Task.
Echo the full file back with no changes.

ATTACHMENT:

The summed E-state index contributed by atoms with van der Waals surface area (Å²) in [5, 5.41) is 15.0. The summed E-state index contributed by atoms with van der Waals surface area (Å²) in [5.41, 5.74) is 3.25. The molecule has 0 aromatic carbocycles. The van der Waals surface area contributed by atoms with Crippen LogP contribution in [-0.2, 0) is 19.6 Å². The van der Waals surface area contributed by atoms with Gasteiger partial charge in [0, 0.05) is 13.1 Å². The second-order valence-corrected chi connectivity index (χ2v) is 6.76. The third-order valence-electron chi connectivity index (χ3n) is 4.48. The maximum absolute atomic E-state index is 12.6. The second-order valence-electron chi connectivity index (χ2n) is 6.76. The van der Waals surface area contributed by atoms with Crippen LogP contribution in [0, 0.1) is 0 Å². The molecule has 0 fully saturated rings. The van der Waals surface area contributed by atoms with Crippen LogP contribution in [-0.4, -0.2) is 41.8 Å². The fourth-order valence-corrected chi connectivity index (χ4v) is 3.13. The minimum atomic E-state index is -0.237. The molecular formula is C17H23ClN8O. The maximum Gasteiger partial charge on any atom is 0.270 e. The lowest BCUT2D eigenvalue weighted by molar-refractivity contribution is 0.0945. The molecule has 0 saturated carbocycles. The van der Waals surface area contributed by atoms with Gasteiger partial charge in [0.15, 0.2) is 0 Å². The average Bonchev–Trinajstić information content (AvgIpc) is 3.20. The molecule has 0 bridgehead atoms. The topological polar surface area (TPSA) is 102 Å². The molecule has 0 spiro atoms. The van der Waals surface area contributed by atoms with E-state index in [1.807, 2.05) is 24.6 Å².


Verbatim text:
The summed E-state index contributed by atoms with van der Waals surface area (Å²) in [5, 5.41) is 15.0. The summed E-state index contributed by atoms with van der Waals surface area (Å²) in [5.41, 5.74) is 3.25. The molecule has 0 aromatic carbocycles. The van der Waals surface area contributed by atoms with Crippen LogP contribution in [-0.2, 0) is 19.6 Å². The van der Waals surface area contributed by atoms with Gasteiger partial charge in [0, 0.05) is 13.1 Å². The second-order valence-corrected chi connectivity index (χ2v) is 6.76. The third-order valence-electron chi connectivity index (χ3n) is 4.48. The maximum absolute atomic E-state index is 12.6. The second-order valence-electron chi connectivity index (χ2n) is 6.76. The van der Waals surface area contributed by atoms with Crippen LogP contribution in [0, 0.1) is 0 Å². The molecule has 0 fully saturated rings. The van der Waals surface area contributed by atoms with Crippen LogP contribution in [-0.4, -0.2) is 41.8 Å². The fourth-order valence-corrected chi connectivity index (χ4v) is 3.13. The minimum atomic E-state index is -0.237. The molecular formula is C17H23ClN8O. The maximum Gasteiger partial charge on any atom is 0.270 e. The lowest BCUT2D eigenvalue weighted by molar-refractivity contribution is 0.0945. The molecule has 0 saturated carbocycles. The van der Waals surface area contributed by atoms with Gasteiger partial charge in [0.15, 0.2) is 0 Å². The average Bonchev–Trinajstić information content (AvgIpc) is 3.20. The molecule has 0 bridgehead atoms. The topological polar surface area (TPSA) is 102 Å². The molecule has 0 spiro atoms. The van der Waals surface area contributed by atoms with E-state index in [1.807, 2.05) is 24.6 Å².